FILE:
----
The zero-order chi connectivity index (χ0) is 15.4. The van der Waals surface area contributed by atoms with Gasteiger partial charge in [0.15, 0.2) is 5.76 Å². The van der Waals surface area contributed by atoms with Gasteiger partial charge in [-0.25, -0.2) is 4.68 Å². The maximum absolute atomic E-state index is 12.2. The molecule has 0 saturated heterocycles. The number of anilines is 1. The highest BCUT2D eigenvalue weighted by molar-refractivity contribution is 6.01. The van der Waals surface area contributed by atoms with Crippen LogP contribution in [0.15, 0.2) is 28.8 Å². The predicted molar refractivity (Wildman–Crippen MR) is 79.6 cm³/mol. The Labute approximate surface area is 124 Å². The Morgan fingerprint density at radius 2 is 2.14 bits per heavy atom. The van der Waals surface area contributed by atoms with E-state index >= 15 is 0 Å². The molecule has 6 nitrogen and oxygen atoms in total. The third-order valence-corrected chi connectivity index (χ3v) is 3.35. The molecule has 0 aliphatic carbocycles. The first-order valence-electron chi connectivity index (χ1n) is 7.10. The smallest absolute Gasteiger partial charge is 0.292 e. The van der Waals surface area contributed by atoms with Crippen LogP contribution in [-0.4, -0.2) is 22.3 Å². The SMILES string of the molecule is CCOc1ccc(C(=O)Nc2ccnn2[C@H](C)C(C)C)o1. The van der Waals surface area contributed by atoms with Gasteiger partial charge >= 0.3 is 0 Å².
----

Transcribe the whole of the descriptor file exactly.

The zero-order chi connectivity index (χ0) is 15.4. The van der Waals surface area contributed by atoms with Gasteiger partial charge in [0.15, 0.2) is 5.76 Å². The van der Waals surface area contributed by atoms with Gasteiger partial charge in [-0.25, -0.2) is 4.68 Å². The maximum absolute atomic E-state index is 12.2. The molecule has 0 saturated heterocycles. The number of anilines is 1. The highest BCUT2D eigenvalue weighted by molar-refractivity contribution is 6.01. The van der Waals surface area contributed by atoms with Crippen LogP contribution in [0.15, 0.2) is 28.8 Å². The predicted molar refractivity (Wildman–Crippen MR) is 79.6 cm³/mol. The Labute approximate surface area is 124 Å². The Morgan fingerprint density at radius 2 is 2.14 bits per heavy atom. The van der Waals surface area contributed by atoms with E-state index >= 15 is 0 Å². The molecule has 6 nitrogen and oxygen atoms in total. The third-order valence-corrected chi connectivity index (χ3v) is 3.35. The molecule has 0 aliphatic carbocycles. The first-order valence-electron chi connectivity index (χ1n) is 7.10. The smallest absolute Gasteiger partial charge is 0.292 e. The van der Waals surface area contributed by atoms with Crippen LogP contribution in [-0.4, -0.2) is 22.3 Å². The SMILES string of the molecule is CCOc1ccc(C(=O)Nc2ccnn2[C@H](C)C(C)C)o1. The van der Waals surface area contributed by atoms with Gasteiger partial charge >= 0.3 is 0 Å².